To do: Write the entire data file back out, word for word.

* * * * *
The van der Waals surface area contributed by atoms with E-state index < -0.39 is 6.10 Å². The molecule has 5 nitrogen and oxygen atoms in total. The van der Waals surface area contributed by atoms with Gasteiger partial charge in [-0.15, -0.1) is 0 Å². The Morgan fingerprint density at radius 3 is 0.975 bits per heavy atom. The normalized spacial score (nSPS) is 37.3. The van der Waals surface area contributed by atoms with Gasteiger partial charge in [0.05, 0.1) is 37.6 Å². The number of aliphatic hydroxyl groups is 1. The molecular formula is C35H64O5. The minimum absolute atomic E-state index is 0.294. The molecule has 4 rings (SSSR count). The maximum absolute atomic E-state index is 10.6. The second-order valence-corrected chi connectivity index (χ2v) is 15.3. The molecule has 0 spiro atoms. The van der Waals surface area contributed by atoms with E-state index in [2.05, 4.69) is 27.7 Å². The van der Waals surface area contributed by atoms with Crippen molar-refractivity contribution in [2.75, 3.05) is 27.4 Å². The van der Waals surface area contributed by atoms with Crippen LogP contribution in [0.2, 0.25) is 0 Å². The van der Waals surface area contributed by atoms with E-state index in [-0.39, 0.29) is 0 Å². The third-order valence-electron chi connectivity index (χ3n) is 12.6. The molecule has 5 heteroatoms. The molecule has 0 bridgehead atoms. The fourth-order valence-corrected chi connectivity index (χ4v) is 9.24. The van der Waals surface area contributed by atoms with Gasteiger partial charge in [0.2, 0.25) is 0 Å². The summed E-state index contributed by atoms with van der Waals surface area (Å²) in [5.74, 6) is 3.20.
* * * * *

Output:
The van der Waals surface area contributed by atoms with E-state index < -0.39 is 6.10 Å². The molecule has 5 nitrogen and oxygen atoms in total. The van der Waals surface area contributed by atoms with Gasteiger partial charge in [-0.15, -0.1) is 0 Å². The Morgan fingerprint density at radius 3 is 0.975 bits per heavy atom. The normalized spacial score (nSPS) is 37.3. The van der Waals surface area contributed by atoms with Gasteiger partial charge in [0.05, 0.1) is 37.6 Å². The number of aliphatic hydroxyl groups is 1. The molecular formula is C35H64O5. The minimum absolute atomic E-state index is 0.294. The molecule has 4 rings (SSSR count). The maximum absolute atomic E-state index is 10.6. The second-order valence-corrected chi connectivity index (χ2v) is 15.3. The molecule has 0 spiro atoms. The van der Waals surface area contributed by atoms with E-state index in [2.05, 4.69) is 27.7 Å². The van der Waals surface area contributed by atoms with Crippen molar-refractivity contribution in [2.75, 3.05) is 27.4 Å². The van der Waals surface area contributed by atoms with Crippen LogP contribution in [0.2, 0.25) is 0 Å². The van der Waals surface area contributed by atoms with E-state index in [-0.39, 0.29) is 0 Å². The third-order valence-electron chi connectivity index (χ3n) is 12.6. The molecule has 5 heteroatoms. The molecule has 0 bridgehead atoms. The fourth-order valence-corrected chi connectivity index (χ4v) is 9.24. The van der Waals surface area contributed by atoms with Gasteiger partial charge in [0.2, 0.25) is 0 Å². The summed E-state index contributed by atoms with van der Waals surface area (Å²) in [5.74, 6) is 3.20.